Unity of the Lord’s Supper

Two years ago my husband and I visited a Missouri Synod Lutheran church. We enjoyed the service and its Christ-centered liturgy. Going in, I knew that as a non-Lutheran, we would not be partaking of the Lord’s Supper, but what did surprise me was how they structured that part of the service. Everyone who partook had to give the ministers (or deacons?) a slip of paper assuring that they are a member of the Missouri Synod. Not even a conservative Lutheran from another synod was allowed to participate, plus it seems to me that handing someone a slip of paper before taking communion diminishes the ceremonial and worshipful aspect of it. This was done to ensure that their communion remained closed.

Believing Without Understanding

It’s a shame to see division over the very sacrament that is to unite the Church in Christ. Every major sect has its own view of the Lord’s Supper, and many use it to break fellowship with other believers. Last week I read a book called The Crucified Rabbi: Judaism & the Origins of Catholic Christianity by Taylor R. Marshall. It was good, even though it was heavy handed with respect to Roman Catholicism. Marshall notes that in John 6 that “Peter believed the difficult teaching [of eating Christ’s flesh and of drinking His blood] even though he did not understand.” (Loc 1461) If one doesn’t have to understand the Eucharist to believe it, why is it that churches put a burden on Christians to understand before they partake? This is especially troubling when the Bible itself leaves it as a mystery for us to believe without complete understanding.

When I say that the Bible doesn’t give us complete understanding, I don’t mean to say that there isn’t any teaching on the meaning. There is.  In John 6, Jesus spoke of eating His flesh and drinking His blood. When the disciples grumbled at this, Jesus said, “It is the Spirit who gives life; the flesh profits nothing; the words that I have spoken to you are spirit and are life.” This gives us a strong indication that when we eat His flesh and drink His blood, we do so by uniting with Him in spirit.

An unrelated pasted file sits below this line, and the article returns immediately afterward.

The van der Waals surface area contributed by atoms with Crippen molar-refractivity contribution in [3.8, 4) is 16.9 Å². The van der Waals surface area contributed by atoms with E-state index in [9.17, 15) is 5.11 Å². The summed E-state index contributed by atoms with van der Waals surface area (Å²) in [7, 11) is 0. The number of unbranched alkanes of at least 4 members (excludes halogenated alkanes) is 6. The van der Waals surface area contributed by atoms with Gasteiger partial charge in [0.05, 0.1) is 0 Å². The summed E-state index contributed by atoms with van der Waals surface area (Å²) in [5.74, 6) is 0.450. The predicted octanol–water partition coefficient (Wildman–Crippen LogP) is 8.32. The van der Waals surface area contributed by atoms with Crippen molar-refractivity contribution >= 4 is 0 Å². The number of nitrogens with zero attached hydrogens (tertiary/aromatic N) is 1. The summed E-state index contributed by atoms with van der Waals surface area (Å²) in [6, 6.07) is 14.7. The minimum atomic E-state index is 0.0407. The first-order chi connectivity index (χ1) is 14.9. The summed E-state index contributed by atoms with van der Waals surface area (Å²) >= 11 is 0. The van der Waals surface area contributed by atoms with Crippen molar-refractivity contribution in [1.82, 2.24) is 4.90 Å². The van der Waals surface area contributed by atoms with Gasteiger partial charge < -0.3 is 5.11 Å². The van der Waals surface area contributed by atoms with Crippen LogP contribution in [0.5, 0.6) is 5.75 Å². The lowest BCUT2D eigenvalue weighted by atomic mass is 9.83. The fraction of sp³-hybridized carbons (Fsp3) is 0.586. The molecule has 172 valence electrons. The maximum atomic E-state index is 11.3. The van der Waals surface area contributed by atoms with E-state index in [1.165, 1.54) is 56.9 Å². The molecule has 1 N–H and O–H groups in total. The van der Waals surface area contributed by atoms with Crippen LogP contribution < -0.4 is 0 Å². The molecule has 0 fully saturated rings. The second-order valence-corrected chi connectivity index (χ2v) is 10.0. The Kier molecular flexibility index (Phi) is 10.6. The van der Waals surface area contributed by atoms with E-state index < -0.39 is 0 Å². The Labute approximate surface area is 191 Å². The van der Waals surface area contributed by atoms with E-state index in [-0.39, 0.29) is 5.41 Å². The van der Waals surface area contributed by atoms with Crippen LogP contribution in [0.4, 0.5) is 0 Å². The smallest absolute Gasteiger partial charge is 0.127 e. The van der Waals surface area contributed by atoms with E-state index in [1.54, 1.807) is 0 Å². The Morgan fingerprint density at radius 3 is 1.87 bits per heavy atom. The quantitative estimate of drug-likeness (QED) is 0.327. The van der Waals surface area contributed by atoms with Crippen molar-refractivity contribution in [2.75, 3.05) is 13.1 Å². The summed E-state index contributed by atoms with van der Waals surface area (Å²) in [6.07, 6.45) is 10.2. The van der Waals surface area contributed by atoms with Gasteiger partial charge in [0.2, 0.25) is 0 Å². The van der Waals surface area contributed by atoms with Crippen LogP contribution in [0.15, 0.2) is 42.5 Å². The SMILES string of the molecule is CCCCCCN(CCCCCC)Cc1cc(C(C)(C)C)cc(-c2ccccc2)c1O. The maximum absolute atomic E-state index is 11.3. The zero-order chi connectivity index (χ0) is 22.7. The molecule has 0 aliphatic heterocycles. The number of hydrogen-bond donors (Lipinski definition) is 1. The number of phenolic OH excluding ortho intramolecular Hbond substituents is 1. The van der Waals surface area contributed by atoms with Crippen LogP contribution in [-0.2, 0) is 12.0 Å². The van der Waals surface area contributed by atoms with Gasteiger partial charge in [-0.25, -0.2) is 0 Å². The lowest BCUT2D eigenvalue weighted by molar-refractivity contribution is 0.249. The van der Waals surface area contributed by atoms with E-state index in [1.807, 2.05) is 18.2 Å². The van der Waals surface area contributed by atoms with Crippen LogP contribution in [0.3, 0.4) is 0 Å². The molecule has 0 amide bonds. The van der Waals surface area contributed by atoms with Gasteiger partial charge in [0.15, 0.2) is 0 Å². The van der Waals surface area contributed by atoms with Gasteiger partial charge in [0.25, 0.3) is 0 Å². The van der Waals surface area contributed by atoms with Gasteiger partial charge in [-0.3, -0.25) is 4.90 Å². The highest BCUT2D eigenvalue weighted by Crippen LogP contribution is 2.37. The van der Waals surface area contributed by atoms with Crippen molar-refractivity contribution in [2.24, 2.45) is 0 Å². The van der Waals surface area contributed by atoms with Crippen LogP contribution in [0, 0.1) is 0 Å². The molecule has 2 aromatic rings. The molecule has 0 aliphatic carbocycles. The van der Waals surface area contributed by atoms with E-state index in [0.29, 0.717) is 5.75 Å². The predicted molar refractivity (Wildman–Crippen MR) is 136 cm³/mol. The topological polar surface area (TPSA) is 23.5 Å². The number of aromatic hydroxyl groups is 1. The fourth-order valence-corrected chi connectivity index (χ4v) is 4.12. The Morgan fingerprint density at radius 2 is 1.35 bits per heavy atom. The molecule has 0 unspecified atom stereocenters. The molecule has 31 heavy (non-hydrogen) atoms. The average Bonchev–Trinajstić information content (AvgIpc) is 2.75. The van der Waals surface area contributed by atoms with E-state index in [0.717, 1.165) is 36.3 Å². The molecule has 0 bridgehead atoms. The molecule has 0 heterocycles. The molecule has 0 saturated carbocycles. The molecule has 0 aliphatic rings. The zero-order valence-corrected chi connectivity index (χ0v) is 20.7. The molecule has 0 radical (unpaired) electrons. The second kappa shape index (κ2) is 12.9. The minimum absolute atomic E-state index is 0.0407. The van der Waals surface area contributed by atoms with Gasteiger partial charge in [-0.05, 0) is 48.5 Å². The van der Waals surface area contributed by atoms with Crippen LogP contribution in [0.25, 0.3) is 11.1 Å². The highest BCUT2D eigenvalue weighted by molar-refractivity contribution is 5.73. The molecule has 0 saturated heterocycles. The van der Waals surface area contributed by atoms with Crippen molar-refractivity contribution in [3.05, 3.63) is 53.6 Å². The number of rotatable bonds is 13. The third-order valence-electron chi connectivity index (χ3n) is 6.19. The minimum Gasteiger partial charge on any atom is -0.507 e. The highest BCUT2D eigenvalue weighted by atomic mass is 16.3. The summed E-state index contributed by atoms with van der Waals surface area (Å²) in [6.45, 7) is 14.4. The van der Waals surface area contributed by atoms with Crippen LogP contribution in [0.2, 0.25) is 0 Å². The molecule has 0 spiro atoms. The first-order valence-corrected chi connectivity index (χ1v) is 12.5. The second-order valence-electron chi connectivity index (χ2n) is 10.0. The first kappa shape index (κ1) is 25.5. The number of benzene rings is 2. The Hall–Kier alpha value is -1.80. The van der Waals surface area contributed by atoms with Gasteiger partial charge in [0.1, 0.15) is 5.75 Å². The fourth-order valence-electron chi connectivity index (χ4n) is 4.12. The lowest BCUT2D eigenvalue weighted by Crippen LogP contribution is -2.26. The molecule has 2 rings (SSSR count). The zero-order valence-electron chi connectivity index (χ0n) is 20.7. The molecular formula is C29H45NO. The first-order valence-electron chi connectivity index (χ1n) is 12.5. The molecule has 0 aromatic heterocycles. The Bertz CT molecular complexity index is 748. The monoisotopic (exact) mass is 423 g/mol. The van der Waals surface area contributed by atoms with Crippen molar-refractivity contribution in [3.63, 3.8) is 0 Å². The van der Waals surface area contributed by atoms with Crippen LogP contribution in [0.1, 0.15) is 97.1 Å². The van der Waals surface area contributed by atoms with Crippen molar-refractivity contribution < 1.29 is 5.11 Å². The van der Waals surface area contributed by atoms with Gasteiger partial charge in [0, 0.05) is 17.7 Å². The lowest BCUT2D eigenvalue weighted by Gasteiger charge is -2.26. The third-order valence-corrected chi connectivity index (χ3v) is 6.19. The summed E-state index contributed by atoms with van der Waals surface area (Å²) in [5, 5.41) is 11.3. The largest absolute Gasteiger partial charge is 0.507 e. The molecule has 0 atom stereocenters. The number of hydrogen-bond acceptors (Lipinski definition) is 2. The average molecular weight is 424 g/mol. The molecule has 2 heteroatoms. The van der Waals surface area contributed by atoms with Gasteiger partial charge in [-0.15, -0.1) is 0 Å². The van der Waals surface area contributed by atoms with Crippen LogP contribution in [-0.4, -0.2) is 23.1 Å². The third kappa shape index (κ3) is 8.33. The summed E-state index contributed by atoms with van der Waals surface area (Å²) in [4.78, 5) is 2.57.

Paul, when talking about the Israelites receiving manna in the desert, wrote, “and all ate the same spiritual food; and all drank the same spiritual drink, for they were drinking from a spiritual rock which followed them; and the rock was Christ.” (I Cor. 10:3-4)

Fuel of Endless Strifes

Okay, so I’ve tipped my hand to show what I believe concerning the Supper, but does that mean I would break fellowship with someone with a different view? On the basis of that alone, of course not! James Ussher said in a sermon at St. Margaret’s Church in 1621, “It is a lamentable thing to behold, how this holy sacrament, which was ordained by Christ to be a bond whereby we should be knit together in unity, is, by Satan’s malice and the corruption of man’s disposition, so strangely perverted the contrary way; that it is made the principal occasion of that woeful distraction which we see amongst Christians at this day, and the very fuel of endless strifes.”

There is a unity with the body of the church and Lord’s supper. The communion of saints– the body–is part of the union we have with Christ, who is the head, and “in whom the whole building, being fitted together, is growing into a holy temple in the Lord, in whom you are also being built together into a dwelling of God in the Spirit.” (Ephesians 2:21-22) 


This union we have and how it relates to the Lord’s supper is seen in I Corinthians. “Since there is one bread, we who are many are one body; for we all partake of the one bread.”

In John, Christ pronounced that the bread is His flesh, which He gave for the life of the world. To show that by partaking of the bread, we share in this union. “He who eats my flesh and drinks my blood abides in Me, and I in him.”

“Thus in the Lord’s Supper, the outward thing, which we see with our eyes, is bread and wine; the inward thing, which we apprehend by faith, is the body and blood of Christ. In the outward part of this mystical action, which reacheth to that which is sacramentum only, we receive this body and blood but sacramentally; in the inward, which containeth rem, the thing itself in it, we receive them really: and consequently the presence of these in the one is relative and symbolical, in the other, real and substantial.”- Archbishop Ussher

To say that His spirit is in union with us or with the bread does not in any way diminish the fact that Jesus Christ is present and that we are in union with Him, His body and blood, His sacrifice, and His church. It’s too beautiful of a thing to fight over, and I believe it’s a sin to fight over the precise meanings because it leads to disunion with the body–the church. Whether Christ is physically present or spiritually present, He is nonetheless present and uniting us in Him in the sacrament. One does not have to have perfect intellectual assent in order for Christ to be present among His people and for us to unite to Him through the consumption of His body and blood.

Ussher acknowledged, and I agree, that because Christ is in the Supper, we as the church share in Christ’s unity corporately when we partake of the sacrament. Sharing a common cup means that we share in the same fate. (I am strongly against individual cups for this reason.) Because we all share in the sacrifice of His body, whether one understands what that means or whether we agree on what that means, the important thing is that we believe it, just as Peter did. To deny the cup to a sincere believer who is not under church discipline goes against the heart of God.

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